November 17, 2013
Well the third Wednesday of the month has arrived, and that can only mean one thing around here, The Danish Home of Chicago Birthday Celebration!
While visiting my Mormor often over the years, she has told me all about the fun she has each month at the birthday parties. Friends and family mingle while traditional Danish fare is nibbled. There is entertainment: usually jokes and always music. It is a true celebration in every sense of the word, and seems to be such a fun event for everyone to look forward to!
Similar to American tradition, Scandinavian birthdays involve fun, food, friends and family – all the ingredients of a wonderful time. After all, Scandinavian or not, birthday celebrations are definitely a universal convention!
However, I had no clue that this particular celebration at The Danish Home has taken place faithfully each month since 1910! What a wonderful way to commemorate birthdays in such a communal and jovial way. I thought this was so significant because it exemplifies the Danish culture wholeheartedly: friendly and gracious.
Learning about this wonderful tradition got me thinking about The Founding Women and what their celebrations were like 120 years ago when The Society of The Danish Old People’s Home (as it was known back then) was just being forged. Being of similar heritage, this group of women would have had their own Scandinavian customs, but also they also began to create new ones here in their new home.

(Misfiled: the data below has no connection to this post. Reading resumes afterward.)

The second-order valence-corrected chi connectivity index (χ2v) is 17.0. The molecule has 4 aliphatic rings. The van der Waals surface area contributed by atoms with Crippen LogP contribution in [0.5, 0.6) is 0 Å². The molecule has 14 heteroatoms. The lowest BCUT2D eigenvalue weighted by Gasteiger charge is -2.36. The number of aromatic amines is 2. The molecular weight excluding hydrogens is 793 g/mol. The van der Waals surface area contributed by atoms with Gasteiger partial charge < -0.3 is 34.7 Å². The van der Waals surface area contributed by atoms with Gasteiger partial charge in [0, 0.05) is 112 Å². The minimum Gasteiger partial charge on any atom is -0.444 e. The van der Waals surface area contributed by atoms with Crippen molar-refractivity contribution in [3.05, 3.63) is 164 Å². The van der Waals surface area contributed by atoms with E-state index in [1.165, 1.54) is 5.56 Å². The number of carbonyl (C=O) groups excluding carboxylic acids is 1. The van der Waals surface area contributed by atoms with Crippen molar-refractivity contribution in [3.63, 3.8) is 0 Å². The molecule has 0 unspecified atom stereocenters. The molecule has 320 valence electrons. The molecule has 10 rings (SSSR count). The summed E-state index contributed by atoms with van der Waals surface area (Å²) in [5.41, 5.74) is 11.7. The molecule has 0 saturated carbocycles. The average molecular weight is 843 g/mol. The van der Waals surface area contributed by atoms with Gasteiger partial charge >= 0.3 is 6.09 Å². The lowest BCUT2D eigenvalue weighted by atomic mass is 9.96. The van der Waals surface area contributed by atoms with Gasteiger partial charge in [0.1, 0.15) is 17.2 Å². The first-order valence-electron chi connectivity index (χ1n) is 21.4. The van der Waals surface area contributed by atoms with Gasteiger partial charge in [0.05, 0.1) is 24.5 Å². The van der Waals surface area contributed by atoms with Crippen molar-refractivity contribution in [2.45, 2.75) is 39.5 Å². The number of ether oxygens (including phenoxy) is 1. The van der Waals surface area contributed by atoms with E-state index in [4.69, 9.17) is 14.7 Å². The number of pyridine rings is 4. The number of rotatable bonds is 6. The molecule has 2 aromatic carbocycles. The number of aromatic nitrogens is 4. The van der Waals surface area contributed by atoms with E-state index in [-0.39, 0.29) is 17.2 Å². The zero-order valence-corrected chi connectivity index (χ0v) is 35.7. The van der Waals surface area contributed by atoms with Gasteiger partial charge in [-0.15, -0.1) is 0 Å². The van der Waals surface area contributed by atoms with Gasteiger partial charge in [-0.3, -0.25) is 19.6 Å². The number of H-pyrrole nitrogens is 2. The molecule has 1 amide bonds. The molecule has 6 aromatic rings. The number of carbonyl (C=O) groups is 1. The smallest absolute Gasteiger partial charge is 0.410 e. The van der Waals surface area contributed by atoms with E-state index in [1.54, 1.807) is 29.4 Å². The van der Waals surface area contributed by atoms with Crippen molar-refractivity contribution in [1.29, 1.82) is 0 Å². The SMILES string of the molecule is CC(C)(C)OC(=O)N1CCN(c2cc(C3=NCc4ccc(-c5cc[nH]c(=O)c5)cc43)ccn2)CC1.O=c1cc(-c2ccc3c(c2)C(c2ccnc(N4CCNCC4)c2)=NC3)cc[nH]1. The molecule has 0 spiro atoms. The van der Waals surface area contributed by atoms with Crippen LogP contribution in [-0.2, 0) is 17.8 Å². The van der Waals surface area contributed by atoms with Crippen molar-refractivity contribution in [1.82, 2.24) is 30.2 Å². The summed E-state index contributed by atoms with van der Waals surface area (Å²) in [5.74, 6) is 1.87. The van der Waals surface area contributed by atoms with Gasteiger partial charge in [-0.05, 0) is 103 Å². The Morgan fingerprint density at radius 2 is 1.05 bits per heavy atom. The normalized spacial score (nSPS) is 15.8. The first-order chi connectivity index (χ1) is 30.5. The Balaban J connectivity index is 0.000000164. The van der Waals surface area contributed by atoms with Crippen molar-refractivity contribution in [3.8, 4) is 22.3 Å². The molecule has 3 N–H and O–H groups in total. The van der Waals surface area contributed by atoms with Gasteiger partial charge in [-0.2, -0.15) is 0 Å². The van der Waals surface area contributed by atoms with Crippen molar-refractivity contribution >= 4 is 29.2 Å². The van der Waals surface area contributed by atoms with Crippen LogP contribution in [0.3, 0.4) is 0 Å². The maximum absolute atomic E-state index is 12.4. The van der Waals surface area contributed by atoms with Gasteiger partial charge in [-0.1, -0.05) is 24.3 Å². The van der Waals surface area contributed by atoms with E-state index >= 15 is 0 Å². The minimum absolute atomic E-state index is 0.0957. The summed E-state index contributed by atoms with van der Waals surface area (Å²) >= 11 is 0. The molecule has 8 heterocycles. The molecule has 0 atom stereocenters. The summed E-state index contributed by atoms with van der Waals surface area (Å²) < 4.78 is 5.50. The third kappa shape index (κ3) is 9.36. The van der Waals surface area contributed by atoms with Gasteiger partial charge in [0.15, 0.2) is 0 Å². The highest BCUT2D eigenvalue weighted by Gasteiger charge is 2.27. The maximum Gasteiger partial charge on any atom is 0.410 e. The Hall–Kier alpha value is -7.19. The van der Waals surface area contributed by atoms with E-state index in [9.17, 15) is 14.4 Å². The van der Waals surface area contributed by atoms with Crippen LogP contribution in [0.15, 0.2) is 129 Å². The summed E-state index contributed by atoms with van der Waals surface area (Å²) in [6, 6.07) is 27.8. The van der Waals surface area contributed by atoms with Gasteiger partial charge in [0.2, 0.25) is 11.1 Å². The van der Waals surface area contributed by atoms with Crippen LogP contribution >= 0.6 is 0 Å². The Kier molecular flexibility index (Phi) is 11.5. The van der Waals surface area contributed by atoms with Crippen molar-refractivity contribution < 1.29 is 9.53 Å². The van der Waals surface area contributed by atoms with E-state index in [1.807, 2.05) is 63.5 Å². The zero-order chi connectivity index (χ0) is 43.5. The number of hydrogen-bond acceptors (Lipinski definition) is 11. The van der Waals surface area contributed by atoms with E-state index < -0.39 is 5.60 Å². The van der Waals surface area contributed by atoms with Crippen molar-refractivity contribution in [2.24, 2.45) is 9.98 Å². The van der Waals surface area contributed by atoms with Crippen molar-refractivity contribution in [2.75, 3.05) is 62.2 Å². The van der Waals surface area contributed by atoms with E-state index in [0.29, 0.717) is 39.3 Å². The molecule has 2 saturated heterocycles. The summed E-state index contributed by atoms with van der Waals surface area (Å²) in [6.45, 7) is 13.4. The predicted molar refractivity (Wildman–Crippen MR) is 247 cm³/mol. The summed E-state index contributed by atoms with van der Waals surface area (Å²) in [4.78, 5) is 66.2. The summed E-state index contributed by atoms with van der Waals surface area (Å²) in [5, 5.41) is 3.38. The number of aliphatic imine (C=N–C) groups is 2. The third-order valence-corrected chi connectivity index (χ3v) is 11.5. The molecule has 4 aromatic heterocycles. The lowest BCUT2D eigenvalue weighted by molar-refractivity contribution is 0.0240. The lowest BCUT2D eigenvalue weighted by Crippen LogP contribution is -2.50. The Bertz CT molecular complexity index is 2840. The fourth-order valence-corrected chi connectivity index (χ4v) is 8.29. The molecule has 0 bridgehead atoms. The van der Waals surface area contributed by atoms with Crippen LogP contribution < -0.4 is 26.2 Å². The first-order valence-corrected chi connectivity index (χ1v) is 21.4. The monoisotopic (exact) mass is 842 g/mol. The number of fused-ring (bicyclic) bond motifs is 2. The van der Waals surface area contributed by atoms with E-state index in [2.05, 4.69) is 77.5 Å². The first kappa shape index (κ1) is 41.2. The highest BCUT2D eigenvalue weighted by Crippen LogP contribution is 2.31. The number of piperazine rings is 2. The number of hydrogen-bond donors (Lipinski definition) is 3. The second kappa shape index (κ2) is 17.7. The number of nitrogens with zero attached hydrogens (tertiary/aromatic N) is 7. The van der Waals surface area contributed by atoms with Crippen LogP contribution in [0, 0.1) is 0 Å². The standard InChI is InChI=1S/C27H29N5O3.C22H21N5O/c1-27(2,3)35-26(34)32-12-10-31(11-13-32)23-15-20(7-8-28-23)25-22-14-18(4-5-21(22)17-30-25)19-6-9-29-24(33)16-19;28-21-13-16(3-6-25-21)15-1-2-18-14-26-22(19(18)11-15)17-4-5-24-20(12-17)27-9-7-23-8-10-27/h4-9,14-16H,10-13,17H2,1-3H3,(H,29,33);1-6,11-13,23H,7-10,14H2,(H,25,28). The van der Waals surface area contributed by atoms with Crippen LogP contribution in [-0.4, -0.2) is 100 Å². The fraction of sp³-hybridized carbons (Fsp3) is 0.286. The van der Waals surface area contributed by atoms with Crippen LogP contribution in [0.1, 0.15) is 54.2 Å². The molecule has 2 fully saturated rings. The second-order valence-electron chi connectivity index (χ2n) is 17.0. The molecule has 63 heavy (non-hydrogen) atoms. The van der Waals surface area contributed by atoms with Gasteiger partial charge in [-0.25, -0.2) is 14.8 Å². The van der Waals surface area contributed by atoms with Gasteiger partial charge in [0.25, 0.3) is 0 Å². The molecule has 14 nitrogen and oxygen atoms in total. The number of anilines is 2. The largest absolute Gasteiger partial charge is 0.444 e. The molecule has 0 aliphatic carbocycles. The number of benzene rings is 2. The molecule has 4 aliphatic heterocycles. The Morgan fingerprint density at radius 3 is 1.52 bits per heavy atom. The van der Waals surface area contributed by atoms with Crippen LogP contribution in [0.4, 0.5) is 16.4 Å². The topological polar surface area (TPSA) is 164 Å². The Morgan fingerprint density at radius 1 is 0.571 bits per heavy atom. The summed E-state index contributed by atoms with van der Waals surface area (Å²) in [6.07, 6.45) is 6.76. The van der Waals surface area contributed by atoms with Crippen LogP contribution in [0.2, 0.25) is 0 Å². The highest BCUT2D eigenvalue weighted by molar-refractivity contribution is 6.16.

I can almost picture it: Emma decorating her house and hanging the Danish flag (a Danish birthday tradition), and then reading stories to the little ones (perhaps Hans Christian Andersen!). Meanwhile in the kitchen, Mrs. Anna Mikkelsen was working hard preparing traditional Frikadeller, Rosinboller and Jordbærlagkage (strawberry layer cake). Mrs. Margrethe Olsen caught everyone up on the latest neighborhood news (including garnering more support for The Society!). Young Miss Mary played the piano while the younger guests sang traditional Danish songs passed down (and some American ones too!), and Mr. Thorsen was a party to a heated discussion on politics in the parlor with the other gentlemen guests.
It is so interesting to look back at these old photos and letters and piece together what a celebration would have looked like in the 1890’s. I am so thankful to have stumbled upon this chest, and I am excited to see what else I find. I’ve learned that our traditions bridge our past with our future, and The Danish Home’s birthday tradition is no different! To everyone with a November birthday:
Tillykke med fødselsdagen! (Happy Birthday!)
Farvel until next time!